Saturday 20 to Sunday 28 December
Iceland was not only a new country to explore, it was also an emotional time as our family were all together in a place far from our homes.
It was the culmination of a journey Bruce and I had made over 3 months and Ev & Steph in the last few days, to support Hayden defending his research to be awarded a PhD in Barcelona.
The family choose Iceland as the destination where they would like to spend Christmas together. The first Christmas Hayden & Evan had been together with us since 2007.
After some consideration and a review of our wardrobes the planning started.
Steph researched places to go and made some suggestions. Emails started flying back and forth as accommodation was reviewed and selected, flights and a rental car were booked and wardrobes for cold weather were updated.
Six of us met at Gatwick airport for the 3.5 hour flight to Reykjavik.
We arrived in the rain, and after finding the bus, a long 35km bus ride into Reykjavik. Dark & cold with icy streets, I really wondered why we were here??
And it was made worse when the first couple of restaurants we tried were too full or closing.
Things improved rapidly as we found a nice meal with excellent beer and wine.
It was an aaaagh moment the next morning when we found the bay of Reykjavik. Calm sea surrounded by snow. How surreal!
We spent the day, or at least the few daylight hours, exploring the small city of Reykjavik. The old town and the Christmas market, the port, the frozen lake and the Hallgrímskirkja (Lutheran Church) on the high point of the city, affording wonderful views of the city surrounded by low mountains.
We had booked into one of the upmarket restaurants “The Fishmarket” and quickly realised how sophisticated and expensive life in Iceland is. We later came to understand that they are a self sufficient and stylish people who read more books each year than any other population.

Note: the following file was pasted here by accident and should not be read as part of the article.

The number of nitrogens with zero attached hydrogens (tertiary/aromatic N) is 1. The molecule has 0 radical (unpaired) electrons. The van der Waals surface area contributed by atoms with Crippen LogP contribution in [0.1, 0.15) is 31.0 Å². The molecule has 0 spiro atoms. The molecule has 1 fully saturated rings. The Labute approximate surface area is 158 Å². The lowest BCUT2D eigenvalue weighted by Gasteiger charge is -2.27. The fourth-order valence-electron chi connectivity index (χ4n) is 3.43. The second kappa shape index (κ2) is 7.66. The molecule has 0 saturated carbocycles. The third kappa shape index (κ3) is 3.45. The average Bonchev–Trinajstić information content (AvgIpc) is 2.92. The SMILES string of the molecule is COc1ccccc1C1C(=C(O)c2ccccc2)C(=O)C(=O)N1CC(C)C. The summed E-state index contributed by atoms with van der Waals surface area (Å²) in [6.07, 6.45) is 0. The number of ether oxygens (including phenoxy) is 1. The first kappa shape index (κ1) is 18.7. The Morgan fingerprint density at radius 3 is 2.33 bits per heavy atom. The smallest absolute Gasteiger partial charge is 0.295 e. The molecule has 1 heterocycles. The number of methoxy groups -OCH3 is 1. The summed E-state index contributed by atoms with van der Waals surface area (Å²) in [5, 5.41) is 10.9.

The next day we set off for our Christmas break in Vik. Steph had done the research and guided us on the northern route of the Golden Circle. We stopped to watch the sun rise over Þingvallavatn (Thingvallavatn) the largest natural lake in Iceland, before continuing to Þingvellir (Thingvellir) to see an area where the tectonic plates of North Atlantic and Europasia are separating – the opposite of what is happening between the plates of North America and The Pacific. We didn’t feel anything – the rate of separation is an average of 3 mm per year. This place is also historically important as the site of the Alþingi, the national parliament, which was founded in the year 930. Iceland has one of the most democratic constitutions.
Another long drive on icy roads to reach the town of Geysir at sunset, on the shortest day of the year. Geysir gives its name to geysers or hot springs that sporadically erupt. The Strokkur geyser put on a magnificent show for us with 30m bursts of hot water followed by steam. The area is full of shooting geysers and bubbling mud ponds with the expected sulphur smell. It is clearly a popular place for groups of photographers and here we were competing for the best shot as the geyser produced its spurt.
Our accommodation in Vik was a delightful cottage at the end of the village and close to the volcanic black sand beach. Bruce & I opted for the bungalow which meant tip toeing along the icy deck to join the others in the main house. The bonus was a big bed and privacy.
We had shopped before leaving Reykjavik, so we were well stocked with food and beer and wine.